Providing budding entrepreneurs with what they need in order to survive the first few months and years is what Ahmed and Rashid do best, having already established two of their own very successful Dubai ventures, brownbook and

The brothers founded Brownbook, a Middle East lifestyle, design, travel and agenda driven magazine with just AED30,000 ($8,160), provided by the Mohammed Bin Rashid Establishment for Young Business Leaders. Today Brownbook has a circulation of 15,000 and is distributed across the Middle East. Major advertisers include Nakheel and Du. Following brownbook's success they launched, an online shopping experience, which aims to deliver food, electronics, books and magazines to your door anywhere in an hour, in 2006.

"Brownbook's mandate was to export something far greater than conflict, economics, buildings and things without substance - made in the Middle East for the Middle East," says Rashid, also the magazine's editor-in-chief.

"We're [currently] talking to photographers and journalists about skiing in Tehran, we're talking about trips from Syria to Jordan by bus, surfing in Yemen... we are talking about all of these rogue, independent subjects which people don't [associate] with the Middle East."

"It's not about taking the beaten path," adds Ahmed. "It's about creating your own path and trying to figure out what the essence of the content is."

It is the brother's partnership with the Mohammed Bin Rashid Establishment for Young Business Leaders, which provides support and financial backing for young Emirati entrepreneurs, as well as their own experiences in establishing their own companies in the region that gave Ahmed and Rashid the critical understanding into the importance of support for start-ups.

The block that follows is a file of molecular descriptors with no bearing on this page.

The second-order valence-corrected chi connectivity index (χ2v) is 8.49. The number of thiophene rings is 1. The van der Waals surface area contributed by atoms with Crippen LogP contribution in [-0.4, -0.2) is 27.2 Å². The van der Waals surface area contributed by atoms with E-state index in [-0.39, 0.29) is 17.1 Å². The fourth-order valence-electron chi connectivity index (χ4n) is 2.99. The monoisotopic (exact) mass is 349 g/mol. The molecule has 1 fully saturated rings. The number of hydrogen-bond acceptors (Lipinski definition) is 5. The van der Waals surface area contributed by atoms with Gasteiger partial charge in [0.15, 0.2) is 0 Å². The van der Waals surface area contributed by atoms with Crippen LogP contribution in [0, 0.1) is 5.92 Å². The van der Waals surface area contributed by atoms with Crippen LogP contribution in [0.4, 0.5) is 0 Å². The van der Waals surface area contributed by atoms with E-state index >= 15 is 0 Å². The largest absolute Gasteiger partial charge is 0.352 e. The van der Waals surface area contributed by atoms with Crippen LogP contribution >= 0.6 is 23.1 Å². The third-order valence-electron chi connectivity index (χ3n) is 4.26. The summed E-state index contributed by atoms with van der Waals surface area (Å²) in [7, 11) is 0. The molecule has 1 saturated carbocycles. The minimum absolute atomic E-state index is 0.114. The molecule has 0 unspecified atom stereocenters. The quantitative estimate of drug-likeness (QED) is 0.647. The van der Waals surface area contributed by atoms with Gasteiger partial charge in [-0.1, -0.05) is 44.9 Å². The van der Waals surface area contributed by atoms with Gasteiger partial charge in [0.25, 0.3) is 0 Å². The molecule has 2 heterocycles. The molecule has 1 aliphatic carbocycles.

Research has proven that companies established in incubation environments, such as the one Shelter provides, are more likely to survive than companies without such facilities. According to a report written in collaboration with Bordeaux Productic, a similar incubating service based in France, 80 percent of businesses set up in incubated environments will survive while 72 percent will survive for five years or longer and 55 percent will last beyond ten years.

Rashid likens Shelter's support network to that of a university. "When you are in school you are part of this exclusive university; you are very communal whether you are attending class or not. You almost feel guarded from a very broad and generic world. [But] when you leave university, you are out there and it's very challenging. What we are saying at Shelter is yes you have left school and you are trying to make it, so if you want a sense of belonging or a communal area, then come to Shelter."

Although it is only a few months old, Shelter has already generated a huge amount of interest. Today it has around 200 members while 80 percent of the 37 desks available have already sold to a range of clients including ABC News, the local magazine, Bedouin as well as students.

But Shelter doesn't just provide business support. It is also provides meeting areas for groups and individuals. Last month it was the venue for the official launch of Thinking Clouds, an anthology of essays discussing arts in the UAE by cultural leaders and Emirati artists.

"It's about networking too," says Saadia Zahid, Shelter's curator. "Members aren't isolated from each other, they'll talk to each other and that's exactly the kind of dialogue we want to promote. It's almost breaking down the physical barriers of communication," she adds.

"The space is not going to define the residents, it is the residents that are going to define the space," adds Ahmed. "What we have done is build a space within the space for people to use. You don't know who is going to use the cinema, you don't know if it's going to be independent filmmakers or people who are curating or classes. The whole idea of Shelter is that next year it will be a completely different thing."

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Last Updated: Thu 26 Jan 2017 01:27 PM GST